Admission Of Defendant's Social Media Profile Was Error Absent Sufficient Authentication
United States v. Zhyltsou, No. 13-803-cr (Wesley, Livingston, and Lohier), available here
At defendant’s trial for unlawful transfer of a false identification document, the government introduced a printed copy of a webpage that it claimed was defendant’s profile page from the Russian social network VK.com. The printout contained defendant’s photograph, as well as information (defendant’s Skype ID, places of employment, and birthplace) that corroborated testimony of the cooperating witness on whom the government’s case depended. In particular, the profile listed defendant’s Skype ID as “Azmadeuz,” which was significant because the false identification document at issue had been emailed to the cooperating witness from the address “email@example.com.” A State Department special agent testified that he had printed the profile page off the Internet, but acknowledged that he did not know who had created the page. Defendant objected, contending that the page had not been authenticated as his, so the printout was inadmissible under Federal Rule of Evidence 901. The district court (Glasser, J.) disagreed, ruling that the webpage was defendant’s and it was “fair to assume” that the information it contained “was provided by him.”
Following defendant’s conviction, the Circuit reversed, concluding that there was insufficient evidence to authenticate the profile page as defendant’s. Although there was information about defendant on the page, there was no evidence that defendant himself created the page or was responsible for its contents. Had the government introduced “a flyer found on the street that contained [defendant’s] Skype address and was purportedly written or authorized by him,” the Circuit reasoned, “the district court surely would have required some evidence that the flyer did, in fact, emanate from [defendant].” The same was true here, but “the mere fact that a page with [defendant’s] name and photograph happened to exist on the Internet” at the time of trial “does not permit a reasonable conclusion that this page was created by the defendant or on his behalf.” The Circuit noted that the contents or “distinctive characteristics” of a document can sometimes provide circumstantial evidence sufficient for authentication under Rule 901(b)(4), but only where the contents of the document are “obscure” enough that they are “not a matter of common knowledge.” Here, the information about defendant was general and known to people with motives to create a false page, including the cooperating witness. Nor was there evidence that identity verification was necessary to create the profile page.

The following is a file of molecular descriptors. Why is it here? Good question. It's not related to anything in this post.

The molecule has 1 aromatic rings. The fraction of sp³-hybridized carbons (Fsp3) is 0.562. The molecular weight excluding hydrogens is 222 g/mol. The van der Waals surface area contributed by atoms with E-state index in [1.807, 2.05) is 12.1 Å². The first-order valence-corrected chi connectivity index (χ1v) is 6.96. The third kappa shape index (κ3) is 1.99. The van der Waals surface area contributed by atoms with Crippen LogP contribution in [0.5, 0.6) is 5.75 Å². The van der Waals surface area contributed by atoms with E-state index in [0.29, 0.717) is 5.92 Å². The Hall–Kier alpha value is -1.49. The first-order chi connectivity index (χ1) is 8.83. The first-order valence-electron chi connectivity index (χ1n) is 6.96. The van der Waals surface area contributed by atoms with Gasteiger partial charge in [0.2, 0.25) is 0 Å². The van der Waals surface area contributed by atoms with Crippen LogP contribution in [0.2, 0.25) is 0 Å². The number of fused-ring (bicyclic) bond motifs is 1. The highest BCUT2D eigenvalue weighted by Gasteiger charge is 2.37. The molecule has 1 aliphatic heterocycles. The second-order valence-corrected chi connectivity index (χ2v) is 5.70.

The error was not harmless because the only evidence linking defendant to the false identification document at issue was the profile page and the cooperating witness’s testimony. The cooperator’s credibility was questionable because he had pleaded guilty to three felonies involving deceit, and the jury could have believed that the cooperator had used his own expertise in fabricating identities and documents to create false evidence substantiating his testimony against defendant. The profile page, in particular, the “Azmadeuz” Skype ID, corroborated the witness’s testimony on the principal contested issue at trial, namely, that the “firstname.lastname@example.org” account that sent the false identification document was defendant’s.
[Disclosure: Federal Defenders of New York, Inc., represents the defendant, Aliaksandr Zhyltsou, in this case.]